- Privatisation is proposed by the controlling shareholder to buy out the shares held by minority shareholders. Upon successful privatisation, an application will be made to the Stock Exchange of Hong Kong Ltd for the shares to be withdrawn from listing.
- As a minority shareholder, it is important for you to exercise your right to vote, because it can give you, together with a sufficient number of other shareholders, a say on the privatisation proposal.
In most cases, a privatisation is proposed by the controlling shareholder to buy out the shares held by minority shareholders. The offer might be for cash or for securities with or without a cash option. Upon successful privatisation, an application will be made to the Stock Exchange of Hong Kong Ltd (SEHK) for the shares to be withdrawn from listing.
Reasons for privatisation can be varied. For instance, inactive trading or trading at a significant discount to the net asset value per share; inability to meet public float requirements; or cost required to maintain listing status.
A listed company may be privatised by way of a "General Offer" or a "Scheme of Arrangement".
How to effect a privatisation via a General Offer?
A controlling shareholder may make a general offer to all other shareholders to buy their shares. If the target (usually known as the "offeree company") is incorporated in Hong Kong, once the controlling shareholder (including persons acting in concert with him) has obtained acceptances which in aggregate represent 90% in value of the shares for which the offer is made, he may opt to compulsorily acquire the remaining shares. If the target is incorporated overseas, the privatisation exercise will have to be conducted in compliance with the laws of the relevant jurisdiction.
Is there any difference if privatisation is by way of a Scheme of Arrangement?
The controlling shareholder requests the company to propose to its shareholders a scheme of arrangement to cancel all the shares held by the minority shareholders in accordance with the company law of the jurisdiction in which the company is incorporated. The scheme must be voted upon by shareholders. If the scheme is approved, it is binding on all shareholders and the shares held by minority shareholders will be cancelled, resulting in the controlling shareholder holding 100% voting rights of the company.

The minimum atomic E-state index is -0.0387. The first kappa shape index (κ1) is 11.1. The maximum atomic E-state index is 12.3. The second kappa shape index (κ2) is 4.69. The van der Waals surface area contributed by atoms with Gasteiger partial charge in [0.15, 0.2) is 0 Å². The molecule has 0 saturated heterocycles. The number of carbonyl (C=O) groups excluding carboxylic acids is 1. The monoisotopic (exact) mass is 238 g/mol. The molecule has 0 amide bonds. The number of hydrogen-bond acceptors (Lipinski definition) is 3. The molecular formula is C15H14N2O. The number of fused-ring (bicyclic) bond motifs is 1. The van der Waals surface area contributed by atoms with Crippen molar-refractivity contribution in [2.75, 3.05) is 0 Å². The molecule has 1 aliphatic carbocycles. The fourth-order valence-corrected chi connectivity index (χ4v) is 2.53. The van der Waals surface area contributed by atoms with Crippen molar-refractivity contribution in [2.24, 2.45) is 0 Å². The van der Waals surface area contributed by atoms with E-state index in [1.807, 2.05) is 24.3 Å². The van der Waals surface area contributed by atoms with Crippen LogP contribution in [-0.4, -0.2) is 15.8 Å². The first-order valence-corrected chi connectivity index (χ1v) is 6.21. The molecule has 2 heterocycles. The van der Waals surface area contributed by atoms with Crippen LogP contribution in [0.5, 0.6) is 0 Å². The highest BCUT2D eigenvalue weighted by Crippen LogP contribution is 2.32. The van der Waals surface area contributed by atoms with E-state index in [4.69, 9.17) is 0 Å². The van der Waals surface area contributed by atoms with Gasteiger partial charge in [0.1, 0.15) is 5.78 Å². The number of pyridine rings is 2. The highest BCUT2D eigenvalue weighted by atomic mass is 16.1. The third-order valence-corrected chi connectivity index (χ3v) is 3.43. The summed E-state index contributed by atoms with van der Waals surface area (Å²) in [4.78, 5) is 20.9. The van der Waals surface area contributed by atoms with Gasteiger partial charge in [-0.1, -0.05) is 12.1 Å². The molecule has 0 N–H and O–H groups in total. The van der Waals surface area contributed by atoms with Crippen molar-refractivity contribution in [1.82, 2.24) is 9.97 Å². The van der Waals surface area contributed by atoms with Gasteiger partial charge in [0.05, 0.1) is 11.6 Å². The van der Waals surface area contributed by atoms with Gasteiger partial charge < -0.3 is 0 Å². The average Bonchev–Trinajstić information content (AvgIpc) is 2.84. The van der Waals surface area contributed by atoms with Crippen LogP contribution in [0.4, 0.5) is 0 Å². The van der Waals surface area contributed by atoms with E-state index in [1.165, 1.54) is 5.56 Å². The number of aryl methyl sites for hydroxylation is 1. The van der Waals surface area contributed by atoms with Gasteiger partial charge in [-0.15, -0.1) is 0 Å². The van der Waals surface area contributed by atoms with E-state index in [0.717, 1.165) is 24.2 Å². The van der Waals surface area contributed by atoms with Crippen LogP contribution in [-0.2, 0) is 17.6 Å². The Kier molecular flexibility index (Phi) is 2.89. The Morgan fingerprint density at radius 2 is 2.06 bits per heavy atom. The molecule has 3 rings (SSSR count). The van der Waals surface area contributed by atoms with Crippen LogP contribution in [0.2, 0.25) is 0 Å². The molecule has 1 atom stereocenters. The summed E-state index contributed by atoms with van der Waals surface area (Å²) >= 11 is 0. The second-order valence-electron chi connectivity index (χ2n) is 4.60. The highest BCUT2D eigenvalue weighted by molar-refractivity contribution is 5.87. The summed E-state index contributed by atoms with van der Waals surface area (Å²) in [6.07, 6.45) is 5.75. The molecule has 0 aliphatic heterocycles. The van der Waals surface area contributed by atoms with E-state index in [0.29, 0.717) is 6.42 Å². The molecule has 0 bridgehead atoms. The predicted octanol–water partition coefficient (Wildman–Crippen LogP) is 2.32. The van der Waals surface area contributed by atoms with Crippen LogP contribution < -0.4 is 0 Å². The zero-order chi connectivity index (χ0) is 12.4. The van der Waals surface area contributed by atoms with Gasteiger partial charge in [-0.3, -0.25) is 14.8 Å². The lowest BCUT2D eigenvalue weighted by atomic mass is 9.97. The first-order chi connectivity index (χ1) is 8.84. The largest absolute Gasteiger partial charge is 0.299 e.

An announcement must be made of a proposed privatisation. Minority shareholders then receive a circular (normally within 21 days) explaining the effects of privatisation on them, the expected timetable, the recommendation of the independent board committee, advice from the independent financial advisor as well as financial information of the company. If a company is to be privatised by way of a scheme of arrangement, the circular must also be accompanied by notices of meeting to be held.
Then, the offeree company should comply with the voting requirements stipulated in the Code on Takeovers and Mergers (Takeovers Code) as well as the company law of the jurisdiction in which it is incorporated. Take a Hong Kong listed company as an example, in addition to satisfying any voting requirements imposed by law, the Takeovers Code requires the scheme to be approved by at least 75% of the voting rights attached to the disinterested shares (i.e., shares other than those held by the controlling shareholder and his concert parties) that are either cast in person or by proxy at a shareholders' meeting, and the number of votes cast against the resolution is not more than 10% of the voting rights attached to all disinterested shares.
After obtaining approval at the shareholders' meeting, the scheme is still subject to approval of the court of the country in which the company is incorporated. An application can be made to the SEHK for withdrawal of listing once such approval is obtained.
Can I object to a privatisation proposal after it has been approved?
If a privatisation proposal by way of a general offer has reached the stage of a compulsory acquisition, or if a privatisation proposal by way of a scheme of arrangement has been approved by both the shareholders and the court, you will have to accept the proposal as it is binding on all shareholders. Your shares will be automatically cancelled and you will receive consideration in accordance with the terms and conditions of the privatisation proposal.
As a minority shareholder, it is important for you to exercise your right to vote, because it can give you, together with a sufficient number of other shareholders, a say on the privatisation proposal.